The nuclear factor-κB (NF-κB) and activated protein-1 (AP-1) transcription factors are key players in the inflammatory response by inducing the expression of cytokines, chemokines, cell adhesion molecules and growth factors. The actions of NF-κB and AP-1 can, however, be inhibited by the Peroxisome Proliferator-Activated Receptors α and γ (PPARs), which thereby exert anti-inflammatory properties [6-8]. PPARs are ligand-activated transcription factors belonging to the nuclear hormone receptor super-family. Fatty acids and eicosanoids are natural occurring PPAR ligands [9,10]; fibrates and glitazones are more specific synthetic activators for PPARα and γ, respectively. PPARs regulate gene expression by heterodimerization with the retinoid × receptor (RXR) and subsequent binding to specific DNA sequence elements, termed PPAR response elements (PPRE), in the promoter regions of their target genes . In addition, they can repress gene transcription in a DNA-binding independent manner through inhibition of other signaling pathways by protein-protein interactions and cofactor competition [6,7,12]. At present, three distinct PPAR isoforms have been identified, called α, β and γ. PPARα and γ agonists decrease plasma concentrations of cytokines and acute phase proteins [13-15] and induce anti-atherosclerotic effects [16,17] and are therefore able to influence the immune response. They also seem to play a role in airway inflammation. Similarly, PPARα and γ agonists have been reported to inhibit airway inflammation in a murine model of asthma  and a model of airway infection  by inhibiting eosinophil, lymphocyte and neutrophil influx into the lung.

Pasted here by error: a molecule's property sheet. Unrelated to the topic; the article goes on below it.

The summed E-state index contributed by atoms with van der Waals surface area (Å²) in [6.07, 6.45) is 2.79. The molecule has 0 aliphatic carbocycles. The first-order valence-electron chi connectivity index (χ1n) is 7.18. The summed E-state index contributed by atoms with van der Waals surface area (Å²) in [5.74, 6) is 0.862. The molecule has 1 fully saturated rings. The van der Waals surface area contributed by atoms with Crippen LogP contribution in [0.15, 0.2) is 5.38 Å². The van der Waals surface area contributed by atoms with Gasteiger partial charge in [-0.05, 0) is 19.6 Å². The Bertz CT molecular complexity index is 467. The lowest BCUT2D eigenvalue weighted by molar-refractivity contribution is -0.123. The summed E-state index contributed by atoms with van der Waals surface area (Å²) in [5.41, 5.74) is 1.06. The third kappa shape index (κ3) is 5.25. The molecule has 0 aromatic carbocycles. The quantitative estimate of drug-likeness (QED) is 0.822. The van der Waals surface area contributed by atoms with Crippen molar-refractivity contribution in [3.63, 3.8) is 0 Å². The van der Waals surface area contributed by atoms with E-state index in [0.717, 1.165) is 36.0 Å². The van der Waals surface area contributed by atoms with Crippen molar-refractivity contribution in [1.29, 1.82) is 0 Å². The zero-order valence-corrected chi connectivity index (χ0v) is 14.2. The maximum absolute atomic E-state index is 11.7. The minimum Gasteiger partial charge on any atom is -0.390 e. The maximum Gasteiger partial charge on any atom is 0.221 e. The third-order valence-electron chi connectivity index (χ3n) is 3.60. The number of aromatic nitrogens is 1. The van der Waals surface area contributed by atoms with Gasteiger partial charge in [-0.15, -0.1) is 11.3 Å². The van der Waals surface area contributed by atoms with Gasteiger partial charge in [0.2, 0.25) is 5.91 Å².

Moreover, CF is associated with abnormalities in fatty acid and eicosanoid metabolism. In addition to deficiencies in essential fatty acids in plasma, increased release of arachidonic acid (AA) from the cell membrane and elevated levels of pro-inflammatory eicosanoids in urine, blood and airways have been reported [3,20-24]. Even cell membrane compositions seem to be disturbed with increased levels of AA and decreased levels of docosahexaenoic acid (DHA) . Fatty acids and derivatives can regulate the actions of PPARs and an imbalance may therefore cause inappropriate activation of PPARs.
In conclusion, we hypothesized that the expression of PPARs, transcription factors with anti-inflammatory capacities, is altered in CF. To check our hypothesis, we measured PPARα, β and γ expression in peripheral blood cells, which are important mediators of the inflammatory response through the production and release of cytokines, chemokines, and/or antibodies. We noticed differences for PPARα levels in lymphocytes. Along the same line, an altered PPARα activity was observed in lymphocytes, which confirmed our hypothesis.